Hibernate OGM 4.1.0.Beta1 is out

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Hibernate OGM is not maintained anymore

It's my great pleasure to announce the release of Hibernate OGM 4.1.0.Beta1! This version shines with:

  • support for CouchDB
  • query execution via JPA
  • new Option API
  • and much more, including a version bump

But wait, hasn't the last released version been 4.0.0.Beta4? That's true indeed, and in case you were wondering, we did not forget to do a final release of the 4.0 line. The reason for the version bump is that Hibernate OGM is now compatible with JPA 2.1 and Hibernate ORM 4.3. To reflect this we thought it'd be a good idea to jump to a new minor version as well.

As usual, you can get the release from SourceForge (ZIP, TAR.GZ) or retrieve it from the JBoss Nexus repository server using your favorite dependency management tool. The GAV coordinates are:

  • org.hibernate.ogm:hibernate-ogm-core:4.1.0.Beta1 for the OGM engine and
  • org.hibernate.ogm:hibernate-ogm-<datastore>:4.1.0.Beta1, depending on the backend you want to use.

Note that we did move some packages around, so make sure to look at our migration guide.

Enough of the introductory words, let's have a closer look at some of the new features.

Support for CouchDB

Based on a huge contribution of community member Andrea Boriero (thanks again, Andrea!), Hibernate OGM comes now with support for Apache CouchDB. CouchDB is a scalable document datastore which persists data as JSON documents and offers an HTTP API, fully embracing REST principles.

The storage strategy of the new dialect resembles that used for MongoDB. In particular we aimed for a very natural mapping of entities to documents in the datastore. E.g. properties are mapped as document fields, embeddables are mapped as nested documents etc. We're also leveraging CouchDB's built-in optimistic locking mechanism to detect concurrent updates, just as you would expect it.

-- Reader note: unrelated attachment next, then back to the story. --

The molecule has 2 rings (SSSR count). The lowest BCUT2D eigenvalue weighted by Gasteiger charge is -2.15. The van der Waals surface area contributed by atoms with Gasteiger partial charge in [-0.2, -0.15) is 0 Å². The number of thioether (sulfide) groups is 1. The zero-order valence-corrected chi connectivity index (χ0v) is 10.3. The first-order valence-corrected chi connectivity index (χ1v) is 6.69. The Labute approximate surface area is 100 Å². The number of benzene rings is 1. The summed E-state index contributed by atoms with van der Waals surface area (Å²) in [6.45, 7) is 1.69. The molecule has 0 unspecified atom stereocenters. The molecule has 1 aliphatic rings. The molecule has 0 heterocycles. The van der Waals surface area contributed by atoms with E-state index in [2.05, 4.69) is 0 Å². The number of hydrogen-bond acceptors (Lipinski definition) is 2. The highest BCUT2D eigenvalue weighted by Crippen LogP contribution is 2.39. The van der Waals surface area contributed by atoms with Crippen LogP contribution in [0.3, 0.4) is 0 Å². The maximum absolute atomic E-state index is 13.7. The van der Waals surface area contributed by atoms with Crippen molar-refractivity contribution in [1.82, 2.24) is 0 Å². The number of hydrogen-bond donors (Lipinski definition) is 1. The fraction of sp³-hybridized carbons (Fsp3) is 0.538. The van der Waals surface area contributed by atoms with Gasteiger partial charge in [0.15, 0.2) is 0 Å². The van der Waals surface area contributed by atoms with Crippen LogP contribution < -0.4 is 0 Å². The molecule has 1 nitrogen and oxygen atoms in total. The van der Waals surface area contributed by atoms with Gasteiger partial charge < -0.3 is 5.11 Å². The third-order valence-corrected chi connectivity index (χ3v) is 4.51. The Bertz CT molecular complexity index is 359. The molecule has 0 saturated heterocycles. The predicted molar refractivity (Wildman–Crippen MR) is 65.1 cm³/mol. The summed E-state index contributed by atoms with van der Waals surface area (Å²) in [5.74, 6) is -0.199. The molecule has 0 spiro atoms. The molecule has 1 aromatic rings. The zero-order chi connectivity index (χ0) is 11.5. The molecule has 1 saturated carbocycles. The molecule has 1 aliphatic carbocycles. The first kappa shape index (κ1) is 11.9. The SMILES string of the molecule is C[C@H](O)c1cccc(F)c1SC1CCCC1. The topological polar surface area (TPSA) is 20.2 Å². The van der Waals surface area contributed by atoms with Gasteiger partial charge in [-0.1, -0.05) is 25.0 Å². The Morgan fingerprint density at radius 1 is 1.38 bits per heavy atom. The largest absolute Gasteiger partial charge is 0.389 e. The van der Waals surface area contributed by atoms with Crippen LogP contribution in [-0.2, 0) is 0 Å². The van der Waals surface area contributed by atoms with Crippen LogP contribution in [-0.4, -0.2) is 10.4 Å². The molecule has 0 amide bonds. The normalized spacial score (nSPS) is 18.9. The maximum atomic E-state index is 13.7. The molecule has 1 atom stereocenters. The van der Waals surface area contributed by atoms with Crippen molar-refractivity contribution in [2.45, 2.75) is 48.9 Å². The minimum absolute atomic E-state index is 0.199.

The listing belows shows an entity and how it is represented as JSON document in CouchDB:

public class News {

    private String id;

    private String revision;

    private String title;

    private String description;

    //getters, setters ...

# JSON document
    "_id": "News:id_:news-1_",
    "_rev": "1-d1cd3b00a677a2e31cd0480a796e8480",
    "$type": "entity",
    "$table": "News",
    "title": "On the merits of NoSQL",
    "desc": "This paper discuss why NoSQL will save the world for good"

As you can see, the @Id attribute is mapped to CouchDB's reserved _id field, the same applies for the revision attribute which is mapped to _rev. The @Version and @Generated annotations advice OGM to handle the revision property as version attribute and use it for optimistic concurrency control. The @Column annotation can be used to map a property to a document field with another name.

To learn more about the CouchDB dialect and how to use it, refer to the reference guide. Note that the dialect is considered experimental at this time, so don't expect everything to work perfectly yet. Of course any feedback is highly welcome; maybe you even want to tackle one of the open issues) in this field?

Query improvements

We're very pleased to have progressed in the field of queries, addressing several long standing feature requests.

It's possible now to issue JP-QL queries via the EntityManager API which is great news for you if you're preferring JPA over using the native Hibernate API:

EntityManager em = ...;
List<Animal> giraffes = em.createQuery( "FROM Animal WHERE species = :species" )
    .setParameter( "species", "Giraffe" )

You also can work with named queries now:

@NamedQuery(name = AnimalQueries.BY_SPECIES, query = "FROM Animal WHERE species = :species")
public class Animal { ... }

EntityManager em = ...;
List<Animal> giraffes = em.createNamedQuery( AnimalQueries.BY_SPECIES, Animal.class )
    .setParameter( "species", "Giraffe" )

Depending on the chosen backend, these queries will either be translated into Lucene Queries via Hibernate Search or into native queries of the backend (currently the case for MongoDB).

Option API

One big challenge Hibernate OGM has to deal with is how to expose store-specific functionality and configuration options in case the JPA semantics are not sufficient. Taking MongoDB as example, you might want to configure the write concern or a strategy for persisting association information.